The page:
December 14, 2022, Brussel-An international climate financing deal has been announced in the margins of the EU-ASEAN Commemorative Summit to help accelerate Vietnam’s efforts to shift its economy away from coal and boost the rollout of renewable energy.

Vietnam’s Just Energy Transition Partnership (JETP) will mobilise $15.5 billion over the next three to five years. Negotiated between the Vietnamese government and the European Union and the UK, the financial package includes $7.75bn billion of public money and at least $7.75 billion of private finance. The G7’s deal with Vietnam aims to bring forward the country’s peak in power sector emissions by five years to 2030.

Vietnam, which is among the world’s top 20 coal users, is the third country to launch a Just Energy Transition Partnership. South Africa’s $8.5 billion agreement was the first, with an investment plan signed off at COP27 in Egypt. Indonesia’s $20 billion JETP was unveiled at the G20 in Bali last month, with $10bn of public funding matched with $10 bn from specific private investors . Additional JET-P discussions are progressing at a slower pace in India and Senegal.

The following NGO and think tanks respond to Vietnam’s Just Energy Transition Partnership: Camilla Fenning, Programme Leader, E3G said:

“The Viet Nam JETP Political Declaration announcing a $15.5 billion deal is a welcome step in Viet Nam’s energy transition, including clear ambition to avoid construction of new coal plants, negotiate the closure of old and inefficient plants, and plan an emissions reduction pathway to phase out unabated coal-fired power generation, enabled by strong scale up of renewables to a target of 47% of electricity generation by 2030. It’s critical that the proposed JETP Resource Mobilisation Plan (JETP-RMP) swiftly identifies new investment opportunities, improves regulatory frameworks to allow such private and public investment to flow, and draws on expertise including from civil society energy transition experts within Viet Nam.“

Ember‘s Asia Electricity Analyst, Dr Achmed Shahram Edianto said: “Vietnam has been at a crossroads and this deal should seal the direction of travel. Until this point it was unclear which way the country would go. The country’s latest energy plan has been delayed and revised five times in just two years, and the latest draft still implies the awakening of a coal-heavy energy pathway. This new $15.5 billion deal for Vietnam is expected to reroute the country’s energy transition pathway, to significantly increase the share of renewable energy and attach a higher priority to reduce coal in their future electricity system.”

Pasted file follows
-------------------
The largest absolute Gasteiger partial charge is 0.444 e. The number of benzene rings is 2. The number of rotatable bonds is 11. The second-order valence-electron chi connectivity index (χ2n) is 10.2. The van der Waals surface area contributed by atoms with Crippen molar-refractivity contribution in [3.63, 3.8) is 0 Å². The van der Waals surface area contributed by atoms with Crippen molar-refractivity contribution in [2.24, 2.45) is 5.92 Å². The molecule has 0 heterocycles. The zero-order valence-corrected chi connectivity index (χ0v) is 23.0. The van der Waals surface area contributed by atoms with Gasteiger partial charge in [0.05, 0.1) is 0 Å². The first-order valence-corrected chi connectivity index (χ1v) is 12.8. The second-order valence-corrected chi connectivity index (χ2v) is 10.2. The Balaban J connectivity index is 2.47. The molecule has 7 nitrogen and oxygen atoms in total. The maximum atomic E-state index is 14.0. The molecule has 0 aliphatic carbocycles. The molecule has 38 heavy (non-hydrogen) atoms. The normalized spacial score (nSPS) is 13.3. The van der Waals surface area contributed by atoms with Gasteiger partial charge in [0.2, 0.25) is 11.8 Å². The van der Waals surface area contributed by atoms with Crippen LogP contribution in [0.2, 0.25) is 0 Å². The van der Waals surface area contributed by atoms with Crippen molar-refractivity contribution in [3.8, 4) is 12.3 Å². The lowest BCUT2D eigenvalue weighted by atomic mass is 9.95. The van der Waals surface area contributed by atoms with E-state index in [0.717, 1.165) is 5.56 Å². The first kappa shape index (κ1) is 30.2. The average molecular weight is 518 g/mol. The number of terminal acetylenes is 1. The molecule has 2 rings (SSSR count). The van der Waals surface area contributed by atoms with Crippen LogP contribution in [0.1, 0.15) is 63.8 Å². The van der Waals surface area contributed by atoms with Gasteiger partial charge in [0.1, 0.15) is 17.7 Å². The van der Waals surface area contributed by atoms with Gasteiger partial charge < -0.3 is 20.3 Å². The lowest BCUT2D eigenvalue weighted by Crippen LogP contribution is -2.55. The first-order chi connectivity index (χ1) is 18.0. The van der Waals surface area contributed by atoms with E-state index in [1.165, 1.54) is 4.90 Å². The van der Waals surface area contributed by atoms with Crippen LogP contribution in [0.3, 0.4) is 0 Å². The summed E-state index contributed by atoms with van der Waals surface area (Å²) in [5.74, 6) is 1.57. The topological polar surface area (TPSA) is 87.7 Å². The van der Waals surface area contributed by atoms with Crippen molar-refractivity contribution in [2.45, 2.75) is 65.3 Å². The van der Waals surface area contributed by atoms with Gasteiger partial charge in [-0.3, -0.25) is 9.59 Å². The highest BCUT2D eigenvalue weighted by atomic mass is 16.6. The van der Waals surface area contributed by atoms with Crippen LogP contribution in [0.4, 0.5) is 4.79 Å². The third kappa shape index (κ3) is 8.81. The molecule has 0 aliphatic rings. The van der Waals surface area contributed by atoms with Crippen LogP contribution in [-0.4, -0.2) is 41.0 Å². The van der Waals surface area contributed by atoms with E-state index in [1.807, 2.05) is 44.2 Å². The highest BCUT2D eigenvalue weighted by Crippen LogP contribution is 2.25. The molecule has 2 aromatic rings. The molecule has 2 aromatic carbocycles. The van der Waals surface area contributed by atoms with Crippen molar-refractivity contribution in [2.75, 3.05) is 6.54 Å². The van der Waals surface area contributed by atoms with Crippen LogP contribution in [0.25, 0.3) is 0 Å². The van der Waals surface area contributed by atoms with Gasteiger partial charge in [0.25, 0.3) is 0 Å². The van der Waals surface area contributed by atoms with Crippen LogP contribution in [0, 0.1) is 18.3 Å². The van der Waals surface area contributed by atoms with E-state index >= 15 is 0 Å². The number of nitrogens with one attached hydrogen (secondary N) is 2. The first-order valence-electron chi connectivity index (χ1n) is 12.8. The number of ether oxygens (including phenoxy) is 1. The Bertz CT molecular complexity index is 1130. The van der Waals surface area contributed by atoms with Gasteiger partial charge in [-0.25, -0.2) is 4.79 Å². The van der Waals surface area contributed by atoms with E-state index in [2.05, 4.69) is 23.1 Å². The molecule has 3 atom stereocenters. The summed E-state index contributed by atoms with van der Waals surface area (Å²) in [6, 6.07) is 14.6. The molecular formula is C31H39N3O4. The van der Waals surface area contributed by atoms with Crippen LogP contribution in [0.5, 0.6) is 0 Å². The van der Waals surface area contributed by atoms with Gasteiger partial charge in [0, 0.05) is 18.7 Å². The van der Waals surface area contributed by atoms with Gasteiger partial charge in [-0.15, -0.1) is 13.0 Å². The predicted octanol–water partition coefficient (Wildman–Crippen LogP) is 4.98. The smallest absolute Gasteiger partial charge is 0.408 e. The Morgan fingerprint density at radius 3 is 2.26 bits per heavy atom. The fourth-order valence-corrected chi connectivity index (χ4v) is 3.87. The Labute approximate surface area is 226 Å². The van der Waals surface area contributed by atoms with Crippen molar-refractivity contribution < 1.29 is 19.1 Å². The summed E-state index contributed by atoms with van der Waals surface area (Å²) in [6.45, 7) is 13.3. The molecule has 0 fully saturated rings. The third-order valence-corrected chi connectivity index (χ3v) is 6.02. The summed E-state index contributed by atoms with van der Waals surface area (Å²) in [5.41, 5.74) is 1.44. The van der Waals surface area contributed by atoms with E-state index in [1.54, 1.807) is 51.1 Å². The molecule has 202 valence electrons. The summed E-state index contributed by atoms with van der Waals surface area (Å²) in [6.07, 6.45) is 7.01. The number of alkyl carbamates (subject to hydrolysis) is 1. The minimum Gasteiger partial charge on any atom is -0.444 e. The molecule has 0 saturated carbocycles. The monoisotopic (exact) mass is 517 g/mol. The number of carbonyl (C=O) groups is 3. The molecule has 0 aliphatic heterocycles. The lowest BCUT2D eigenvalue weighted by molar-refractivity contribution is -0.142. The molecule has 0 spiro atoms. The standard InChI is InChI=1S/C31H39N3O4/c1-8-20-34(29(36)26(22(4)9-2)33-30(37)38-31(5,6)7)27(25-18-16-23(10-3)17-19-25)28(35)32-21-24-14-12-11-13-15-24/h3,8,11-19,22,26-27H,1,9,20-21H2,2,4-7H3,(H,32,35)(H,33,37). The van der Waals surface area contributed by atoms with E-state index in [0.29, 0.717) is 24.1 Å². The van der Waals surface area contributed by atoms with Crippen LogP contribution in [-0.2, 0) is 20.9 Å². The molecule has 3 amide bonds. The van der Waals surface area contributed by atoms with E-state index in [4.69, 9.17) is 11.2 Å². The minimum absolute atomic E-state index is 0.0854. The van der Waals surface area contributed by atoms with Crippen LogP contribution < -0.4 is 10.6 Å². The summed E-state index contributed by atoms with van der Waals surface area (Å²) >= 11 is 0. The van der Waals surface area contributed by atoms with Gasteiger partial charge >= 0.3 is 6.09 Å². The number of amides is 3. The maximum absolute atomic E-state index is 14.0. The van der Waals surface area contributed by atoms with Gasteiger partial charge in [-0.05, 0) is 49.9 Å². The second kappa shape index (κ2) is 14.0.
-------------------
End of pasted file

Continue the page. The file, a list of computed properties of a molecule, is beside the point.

Andri Prasetiyo, from Trend Asia said: “Reflecting on the recent announcement of a Just Energy Transition Partnership (JETP) agreement with Indonesia at the G20 Summit, Vietnam’s JETP should ensure that it does not become a quasi-partnership, but instead provides a favourable financial scheme, particularly for developing countries. The initial $15 billion funding needs to offer a sufficient portion of grants or at least a more soft loan portion. I am concerned that if Vietnam’s JETP arises only as a new form of loan, it could fail to support the crucial aspects of a just transition, which is strongly tied to a sense of responsibility and assistance from developed countries to developing countries.”

“This $15.5 billion climate deal could provide Vietnam with the momentum needed to accelerate the energy transition away from fossil coal energy. Of course, with the condition that the agreement is developed and implemented in a genuinely transparent, accountable, and inclusive way. The country must also redirect its energy policy by leapfrogging from coal energy to sustainable renewable energy to avoid betting on the trap of heavy debt and failure to cut emission levels. This also includes halting the support for the false and costly solution of fossil gas and advanced coal technology.”



  1. Andri Prasetiyo,

    Researcher, Trend Asia, [email protected]

  2. Camilla Fenning

    Programme Leader, E3G, [email protected]

  1. Dave Jones

    Global Programmes Lead, Ember, [email protected]

  2. Dr Achmed Shahram Edianto

    Asia Electricity Analyst, Ember, [email protected]

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